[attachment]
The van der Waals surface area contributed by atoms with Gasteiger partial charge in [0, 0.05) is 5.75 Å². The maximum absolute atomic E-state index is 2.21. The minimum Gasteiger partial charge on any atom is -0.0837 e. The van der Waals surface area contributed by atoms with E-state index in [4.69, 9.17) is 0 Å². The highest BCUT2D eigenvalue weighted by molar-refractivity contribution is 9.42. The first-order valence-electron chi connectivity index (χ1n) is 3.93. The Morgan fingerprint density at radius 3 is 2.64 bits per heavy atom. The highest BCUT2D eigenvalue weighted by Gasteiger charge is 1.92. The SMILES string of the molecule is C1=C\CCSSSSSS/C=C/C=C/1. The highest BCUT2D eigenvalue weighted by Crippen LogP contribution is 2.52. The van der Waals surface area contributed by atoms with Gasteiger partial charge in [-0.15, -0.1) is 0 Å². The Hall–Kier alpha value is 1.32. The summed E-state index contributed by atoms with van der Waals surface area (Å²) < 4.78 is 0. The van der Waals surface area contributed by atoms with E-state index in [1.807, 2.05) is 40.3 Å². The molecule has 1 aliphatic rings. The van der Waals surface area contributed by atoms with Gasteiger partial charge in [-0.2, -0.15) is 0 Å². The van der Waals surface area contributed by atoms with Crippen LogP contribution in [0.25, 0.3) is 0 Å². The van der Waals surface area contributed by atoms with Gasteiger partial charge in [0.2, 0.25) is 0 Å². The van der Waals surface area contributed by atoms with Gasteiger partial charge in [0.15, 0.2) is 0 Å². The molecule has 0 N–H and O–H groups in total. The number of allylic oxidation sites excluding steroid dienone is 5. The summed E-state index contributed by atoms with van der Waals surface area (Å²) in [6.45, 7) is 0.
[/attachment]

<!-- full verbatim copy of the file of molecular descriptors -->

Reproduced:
The van der Waals surface area contributed by atoms with Gasteiger partial charge in [0, 0.05) is 5.75 Å². The maximum absolute atomic E-state index is 2.21. The minimum Gasteiger partial charge on any atom is -0.0837 e. The van der Waals surface area contributed by atoms with E-state index in [4.69, 9.17) is 0 Å². The highest BCUT2D eigenvalue weighted by molar-refractivity contribution is 9.42. The first-order valence-electron chi connectivity index (χ1n) is 3.93. The Morgan fingerprint density at radius 3 is 2.64 bits per heavy atom. The highest BCUT2D eigenvalue weighted by Gasteiger charge is 1.92. The SMILES string of the molecule is C1=C\CCSSSSSS/C=C/C=C/1. The highest BCUT2D eigenvalue weighted by Crippen LogP contribution is 2.52. The van der Waals surface area contributed by atoms with Gasteiger partial charge in [-0.15, -0.1) is 0 Å². The Hall–Kier alpha value is 1.32. The summed E-state index contributed by atoms with van der Waals surface area (Å²) < 4.78 is 0. The van der Waals surface area contributed by atoms with E-state index in [1.807, 2.05) is 40.3 Å². The molecule has 1 aliphatic rings. The van der Waals surface area contributed by atoms with Gasteiger partial charge in [-0.2, -0.15) is 0 Å². The van der Waals surface area contributed by atoms with Crippen LogP contribution in [0.25, 0.3) is 0 Å². The van der Waals surface area contributed by atoms with Gasteiger partial charge in [0.2, 0.25) is 0 Å². The van der Waals surface area contributed by atoms with Gasteiger partial charge in [0.15, 0.2) is 0 Å². The molecule has 0 N–H and O–H groups in total. The number of allylic oxidation sites excluding steroid dienone is 5. The summed E-state index contributed by atoms with van der Waals surface area (Å²) in [6.45, 7) is 0.